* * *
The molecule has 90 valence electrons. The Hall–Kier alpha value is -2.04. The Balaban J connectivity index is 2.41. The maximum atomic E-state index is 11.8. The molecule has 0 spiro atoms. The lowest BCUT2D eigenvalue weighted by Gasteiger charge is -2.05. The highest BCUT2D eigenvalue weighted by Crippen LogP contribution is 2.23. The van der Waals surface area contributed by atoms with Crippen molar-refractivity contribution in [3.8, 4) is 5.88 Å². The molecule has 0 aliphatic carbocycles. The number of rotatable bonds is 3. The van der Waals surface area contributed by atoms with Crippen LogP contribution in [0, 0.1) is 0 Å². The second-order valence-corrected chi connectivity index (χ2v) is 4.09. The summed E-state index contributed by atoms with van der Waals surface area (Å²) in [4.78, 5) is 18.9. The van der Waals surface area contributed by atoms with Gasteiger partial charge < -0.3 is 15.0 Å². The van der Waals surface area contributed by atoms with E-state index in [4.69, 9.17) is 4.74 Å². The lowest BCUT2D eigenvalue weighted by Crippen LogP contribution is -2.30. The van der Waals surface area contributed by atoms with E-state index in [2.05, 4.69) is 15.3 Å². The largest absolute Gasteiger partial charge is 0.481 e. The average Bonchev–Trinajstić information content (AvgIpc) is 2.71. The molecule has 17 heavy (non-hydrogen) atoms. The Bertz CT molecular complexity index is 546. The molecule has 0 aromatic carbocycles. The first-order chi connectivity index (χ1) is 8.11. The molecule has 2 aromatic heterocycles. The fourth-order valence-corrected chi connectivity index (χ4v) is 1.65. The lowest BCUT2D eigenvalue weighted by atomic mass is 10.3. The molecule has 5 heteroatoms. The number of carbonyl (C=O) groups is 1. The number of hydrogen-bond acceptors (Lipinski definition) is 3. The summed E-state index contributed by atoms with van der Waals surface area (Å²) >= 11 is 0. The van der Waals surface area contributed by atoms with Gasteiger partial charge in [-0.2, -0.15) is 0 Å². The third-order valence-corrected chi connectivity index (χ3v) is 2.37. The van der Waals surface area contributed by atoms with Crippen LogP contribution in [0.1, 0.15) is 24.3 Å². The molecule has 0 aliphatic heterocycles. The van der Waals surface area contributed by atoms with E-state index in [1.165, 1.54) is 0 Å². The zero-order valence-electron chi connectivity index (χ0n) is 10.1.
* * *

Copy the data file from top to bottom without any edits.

The molecule has 90 valence electrons. The Hall–Kier alpha value is -2.04. The Balaban J connectivity index is 2.41. The maximum atomic E-state index is 11.8. The molecule has 0 spiro atoms. The lowest BCUT2D eigenvalue weighted by Gasteiger charge is -2.05. The highest BCUT2D eigenvalue weighted by Crippen LogP contribution is 2.23. The van der Waals surface area contributed by atoms with Crippen molar-refractivity contribution in [3.8, 4) is 5.88 Å². The molecule has 0 aliphatic carbocycles. The number of rotatable bonds is 3. The van der Waals surface area contributed by atoms with Crippen LogP contribution in [0, 0.1) is 0 Å². The second-order valence-corrected chi connectivity index (χ2v) is 4.09. The summed E-state index contributed by atoms with van der Waals surface area (Å²) in [4.78, 5) is 18.9. The van der Waals surface area contributed by atoms with Gasteiger partial charge < -0.3 is 15.0 Å². The van der Waals surface area contributed by atoms with E-state index in [4.69, 9.17) is 4.74 Å². The lowest BCUT2D eigenvalue weighted by Crippen LogP contribution is -2.30. The van der Waals surface area contributed by atoms with E-state index in [2.05, 4.69) is 15.3 Å². The largest absolute Gasteiger partial charge is 0.481 e. The average Bonchev–Trinajstić information content (AvgIpc) is 2.71. The molecule has 17 heavy (non-hydrogen) atoms. The Bertz CT molecular complexity index is 546. The molecule has 0 aromatic carbocycles. The first-order chi connectivity index (χ1) is 8.11. The molecule has 2 aromatic heterocycles. The fourth-order valence-corrected chi connectivity index (χ4v) is 1.65. The lowest BCUT2D eigenvalue weighted by atomic mass is 10.3. The molecule has 5 heteroatoms. The number of carbonyl (C=O) groups is 1. The number of hydrogen-bond acceptors (Lipinski definition) is 3. The summed E-state index contributed by atoms with van der Waals surface area (Å²) >= 11 is 0. The van der Waals surface area contributed by atoms with Gasteiger partial charge in [-0.2, -0.15) is 0 Å². The third-order valence-corrected chi connectivity index (χ3v) is 2.37. The van der Waals surface area contributed by atoms with Crippen LogP contribution in [0.1, 0.15) is 24.3 Å². The molecule has 0 aliphatic heterocycles. The van der Waals surface area contributed by atoms with E-state index in [1.165, 1.54) is 0 Å². The zero-order valence-electron chi connectivity index (χ0n) is 10.1.